Babyhenge! The Jelly Kind (Best We Could Do)

Jelly Babyhenge, photo and henge by Dave Dummet

Jelly Babyhenge, photo and henge by Dave Dummet

In honour of the Royal Sprout, whether he lives to rule or to banish the monarchy, we wish him and his parents and grandparents good luck and good health!

Oh, and we hope you like our new look. It is here to stay. Comments are welcome.

Blobs of Compressed Wonder Bread: Stonehenge Replicas Hit a New Low!

Stonehenge, the grand and mysterious ancient ruin of Salisbury Plain, thought by some to be the spherical temple with many offerings located in Hyperborea, as mentioned by Diodorus, has now been reproduced in the medium of compressed Wonder Bread, which, if you are not familiar with it, is bread in the same sense that coconut-scented shampoo is fruit. But there it is: you can see it above. A crumby little Stonehenge. Sigh.

This is not to say that the artist, Milena Korolczuk, has not been very clever in creating her Stonehenge de pain, her megaliths o fara, her ancient stones van brood. Of course very few people would be able, or would want to create a careful little sculptural sketch like this from such an unorthodox substance. It is brilliant in its own way. We applaud her.

Score: 6 druid. Six tiny little crumbly stale druids. We had put them at the back of the shelf the first summer we started Clonehenge and forgot about them all this time, but here is the perfect way to use them. We don’t even have to brush the cobwebs or mouse dropping off of them. There, little fellows, off you go!

What’s interesting about this for our purposes, if you look at the page it came from, is that except for a depiction of the earth, all of the other sculptures are human portraits. Stonehenge is the only monument or icon, or anything. Which brings us, as always to the question that echoes down the centuries of posts amassed on this now millennia-old blog,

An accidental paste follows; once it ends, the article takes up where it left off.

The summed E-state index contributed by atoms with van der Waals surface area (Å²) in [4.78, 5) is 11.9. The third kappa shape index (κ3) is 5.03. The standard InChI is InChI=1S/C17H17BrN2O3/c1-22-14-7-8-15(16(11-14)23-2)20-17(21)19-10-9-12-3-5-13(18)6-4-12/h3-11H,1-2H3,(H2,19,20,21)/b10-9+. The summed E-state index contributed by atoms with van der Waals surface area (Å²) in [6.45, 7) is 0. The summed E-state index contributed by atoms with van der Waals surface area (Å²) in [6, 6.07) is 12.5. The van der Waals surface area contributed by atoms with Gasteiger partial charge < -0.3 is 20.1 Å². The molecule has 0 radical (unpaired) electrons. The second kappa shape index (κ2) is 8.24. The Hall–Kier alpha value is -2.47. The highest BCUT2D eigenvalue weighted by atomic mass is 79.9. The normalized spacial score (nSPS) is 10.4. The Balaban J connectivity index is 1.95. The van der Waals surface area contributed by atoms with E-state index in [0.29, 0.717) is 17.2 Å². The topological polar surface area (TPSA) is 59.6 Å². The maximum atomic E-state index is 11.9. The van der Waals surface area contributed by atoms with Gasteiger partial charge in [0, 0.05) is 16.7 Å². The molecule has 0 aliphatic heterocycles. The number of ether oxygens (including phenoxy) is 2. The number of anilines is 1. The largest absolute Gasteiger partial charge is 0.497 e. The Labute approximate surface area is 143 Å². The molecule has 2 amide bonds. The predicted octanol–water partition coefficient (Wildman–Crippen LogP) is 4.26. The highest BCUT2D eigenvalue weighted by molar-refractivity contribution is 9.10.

No, that’s not it. What is it? Let’s see…


Yes, thank you. That’s the one precisely. What is Stonehenge doing to us as a species? Why do people stuck in Antarctica build snowhenges? Why do people drinking wine make cheesehenges? Why do people at the beach make little Stonehenges from odd roundish stones? Why do rich people build full-sized Stonehenges, and regular people build those odd one-trilithon henges? Why, when people build odd things from stone that don’t look like Stonehenge AT ALL, do they call them Stonehenges?

People laugh at us when we say that Stonehenge has a secret force that in a sense lays a psychic egg in the minds of those who loom at it, forcing them to reproduce it in some form at a point in the future. But tell us, oh you mockers and laughers, how do YOU explain it? What dark forces are at work that has created Stonehenges on every continent? That has forced scientists and artists and students and real estate agents and all sorts of people with little in common to reproduce it in countless forms? We leave this question here for you to ponder.

As for what we want, we ask for two things, two forms of Stonehenge now that we have our inflatable bouncy Stonehenge that once was only a dream. We would like to see: 1. A Stonehenge replica, no matter how small, on the International Space Station, and 2. We would like to see an inflatable FLOATING Stonehenge, preferably of a good size. These are our dream henges. See what you can do. You aren’t busy with anything important. You don’t fool us.

The world shambles on in strange lurches, its rhythms forced by powers we cannot imagine, and when we try to site ahead, we see only dim inexplicable shapes in patterns of motion that defy understanding. Someday we will actually write a humourous blog, but until then, dear readers, happy henging!



The New Stonehenge Project in Wiltshire, Your Legacy Sailing into the Future!

A mockup of the New Stonehenge, with permission from Mr. Colin Shearing.